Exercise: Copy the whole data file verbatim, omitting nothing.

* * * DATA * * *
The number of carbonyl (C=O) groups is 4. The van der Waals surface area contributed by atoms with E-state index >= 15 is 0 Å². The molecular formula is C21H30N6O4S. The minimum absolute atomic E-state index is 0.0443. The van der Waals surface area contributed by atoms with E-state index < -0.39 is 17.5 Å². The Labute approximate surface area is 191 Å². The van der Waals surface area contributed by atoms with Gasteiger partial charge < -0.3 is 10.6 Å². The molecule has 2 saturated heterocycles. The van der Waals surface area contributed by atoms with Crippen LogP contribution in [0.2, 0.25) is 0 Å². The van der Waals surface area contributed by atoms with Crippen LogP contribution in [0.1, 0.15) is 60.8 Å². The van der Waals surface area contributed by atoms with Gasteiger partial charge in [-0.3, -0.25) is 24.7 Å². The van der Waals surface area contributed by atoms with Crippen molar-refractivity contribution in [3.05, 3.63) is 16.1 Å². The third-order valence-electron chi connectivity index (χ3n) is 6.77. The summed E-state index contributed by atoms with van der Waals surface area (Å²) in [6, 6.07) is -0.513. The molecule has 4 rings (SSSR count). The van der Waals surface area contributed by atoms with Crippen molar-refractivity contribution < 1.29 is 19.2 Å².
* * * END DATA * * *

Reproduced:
The number of carbonyl (C=O) groups is 4. The van der Waals surface area contributed by atoms with E-state index >= 15 is 0 Å². The molecular formula is C21H30N6O4S. The minimum absolute atomic E-state index is 0.0443. The van der Waals surface area contributed by atoms with E-state index < -0.39 is 17.5 Å². The Labute approximate surface area is 191 Å². The van der Waals surface area contributed by atoms with Gasteiger partial charge < -0.3 is 10.6 Å². The molecule has 2 saturated heterocycles. The van der Waals surface area contributed by atoms with Crippen LogP contribution in [0.2, 0.25) is 0 Å². The van der Waals surface area contributed by atoms with Crippen LogP contribution in [0.1, 0.15) is 60.8 Å². The van der Waals surface area contributed by atoms with Gasteiger partial charge in [-0.3, -0.25) is 24.7 Å². The van der Waals surface area contributed by atoms with Crippen molar-refractivity contribution in [3.05, 3.63) is 16.1 Å². The third-order valence-electron chi connectivity index (χ3n) is 6.77. The summed E-state index contributed by atoms with van der Waals surface area (Å²) in [6, 6.07) is -0.513. The molecule has 4 rings (SSSR count). The van der Waals surface area contributed by atoms with Crippen molar-refractivity contribution < 1.29 is 19.2 Å².